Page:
Voters rejection of Metro Transit measure to impact Kent

King County voters rejected a measure that would have provided more money to Metro Transit and for county and city roads. - COURTESY PHOTO
King County voters rejected a measure that would have provided more money to Metro Transit and for county and city roads.
— image credit: COURTESY PHOTO

Fewer Metro Transit buses will run in Kent and city crews will repair fewer streets after voters rejected King County's Metro Transit and roads Proposition No. 1.

King County voters were rejecting the proposition by 55 to 45 percent, according to results released Tuesday night by King County Elections. The no votes were 220,887 compared to 162,508 yes votes.

The measure would have charged $60 per year for vehicle license fees and raised the sales tax 0.1 percent (to 9.6 percent) to help pay for Metro Transit bus service as well as road projects in the county and cities within the county.

"That's $3.1 million we won't have coming to Kent," Kent City Council President Dana Ralph said during a phone interview.

Kent, based on its population, would have received $3.1 million per year for road repairs under the measure. The proposition would have generated about $130 million annually with 60 percent going to Metro and 40 percent to the county and cities for road and other transportation projects.

The bus reductions are expected to hit in September, Ralph said.

"We're losing nine routes that will be completely eliminated," she said. "Three others will be reduced. There will be more crowded buses and reduced service."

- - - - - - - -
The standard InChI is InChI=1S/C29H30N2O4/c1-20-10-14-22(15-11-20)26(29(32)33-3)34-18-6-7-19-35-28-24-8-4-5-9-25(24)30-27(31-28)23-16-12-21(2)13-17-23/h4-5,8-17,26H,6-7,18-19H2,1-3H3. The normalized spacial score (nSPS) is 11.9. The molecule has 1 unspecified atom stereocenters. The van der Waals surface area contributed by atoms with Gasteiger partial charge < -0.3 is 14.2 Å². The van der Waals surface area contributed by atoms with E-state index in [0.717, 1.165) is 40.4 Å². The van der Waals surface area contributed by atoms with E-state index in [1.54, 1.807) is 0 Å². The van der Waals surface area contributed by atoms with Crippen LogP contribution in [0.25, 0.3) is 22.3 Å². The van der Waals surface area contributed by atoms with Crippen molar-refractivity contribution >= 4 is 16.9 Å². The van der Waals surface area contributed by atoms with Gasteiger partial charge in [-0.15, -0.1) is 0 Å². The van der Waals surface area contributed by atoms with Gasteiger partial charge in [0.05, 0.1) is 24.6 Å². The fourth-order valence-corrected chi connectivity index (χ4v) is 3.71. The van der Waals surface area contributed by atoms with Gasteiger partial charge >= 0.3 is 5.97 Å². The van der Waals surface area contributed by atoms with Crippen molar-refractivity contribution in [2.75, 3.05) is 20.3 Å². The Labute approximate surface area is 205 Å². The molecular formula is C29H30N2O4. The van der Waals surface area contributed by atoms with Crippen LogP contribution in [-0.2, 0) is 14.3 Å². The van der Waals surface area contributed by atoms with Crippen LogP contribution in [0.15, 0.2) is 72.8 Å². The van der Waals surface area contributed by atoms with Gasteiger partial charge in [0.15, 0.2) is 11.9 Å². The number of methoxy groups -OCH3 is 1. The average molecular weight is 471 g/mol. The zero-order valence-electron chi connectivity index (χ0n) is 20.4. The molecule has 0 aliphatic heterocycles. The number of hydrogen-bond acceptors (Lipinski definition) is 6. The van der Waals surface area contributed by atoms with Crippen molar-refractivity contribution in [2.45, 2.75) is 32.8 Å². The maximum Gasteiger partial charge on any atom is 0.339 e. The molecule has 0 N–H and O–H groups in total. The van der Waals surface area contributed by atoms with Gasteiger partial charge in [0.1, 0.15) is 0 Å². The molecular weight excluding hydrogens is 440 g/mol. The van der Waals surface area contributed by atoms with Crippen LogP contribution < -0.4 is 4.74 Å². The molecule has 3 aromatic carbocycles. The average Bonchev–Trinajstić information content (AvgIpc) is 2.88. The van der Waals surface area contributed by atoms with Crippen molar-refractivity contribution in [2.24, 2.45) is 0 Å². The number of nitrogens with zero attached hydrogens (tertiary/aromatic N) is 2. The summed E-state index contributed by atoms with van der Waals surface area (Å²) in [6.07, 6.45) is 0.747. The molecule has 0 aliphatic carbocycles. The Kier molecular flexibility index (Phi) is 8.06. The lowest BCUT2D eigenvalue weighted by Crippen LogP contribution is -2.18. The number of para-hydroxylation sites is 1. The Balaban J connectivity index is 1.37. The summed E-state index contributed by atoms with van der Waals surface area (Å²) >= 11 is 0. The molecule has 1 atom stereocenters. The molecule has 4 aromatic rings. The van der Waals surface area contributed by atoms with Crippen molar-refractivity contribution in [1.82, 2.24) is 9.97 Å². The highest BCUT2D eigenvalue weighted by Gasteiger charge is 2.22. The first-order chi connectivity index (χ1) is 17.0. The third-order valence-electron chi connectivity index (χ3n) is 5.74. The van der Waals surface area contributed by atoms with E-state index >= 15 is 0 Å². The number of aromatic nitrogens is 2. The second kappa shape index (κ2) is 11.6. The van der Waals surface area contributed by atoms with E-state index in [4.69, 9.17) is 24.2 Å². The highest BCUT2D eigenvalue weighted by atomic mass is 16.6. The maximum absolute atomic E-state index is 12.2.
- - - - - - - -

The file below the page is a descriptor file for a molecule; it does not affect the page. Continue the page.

Ralph said she thought the proposition had a chance to pass.

"I was somewhat surprised," she said. "I felt it would have fairly strong support, especially in Seattle where voters use transit more."

Dick Paylor, spokesman for Families for Sustainable Transit, which opposed the proposition, said voters are tired of bailing out Metro and its high operating costs.

"It's not fair to expect taxpayers to pay more every time Metro needs money," Paylor said during a phone interview. "This would have been the fourth tax increase in the last eight years."

Paylor said voters had other reasons to oppose the measure as well.

"A lot of people hate the car tab tax and others hate any kind of tax," he said.

With the measure's failure, Ralph said the county and cities must look to the Legislature for help, although the state leaders have failed the last two years to come up with any transportation funding.

"It's up to the Legislature to do something," she said. "This was our only remedy. I think they're going to have to come up with a transportation package. They can do things that we can't do at the local level whether it's possibly a gas tax or tolling."

The King County Council formed a Transportation Benefit District in early February in order to send Proposition No. 1 to voters. County officials were trying to avoid Metro service cuts of 17 percent because of a lack of revenue, most of which they claimed came from a drop in sales tax revenue. A $20 vehicle license fee to Metro also expires this year.

The Transportation Benefit District is similar in structure to the King County Ferry District and King County Flood Control District, with the members of the County Council acting as the board. The board has the authority to acquire, construct, improve, provide and fund transportation improvements identified in the transportation plan of the Puget Sound Regional Council, the county or a city within the county.


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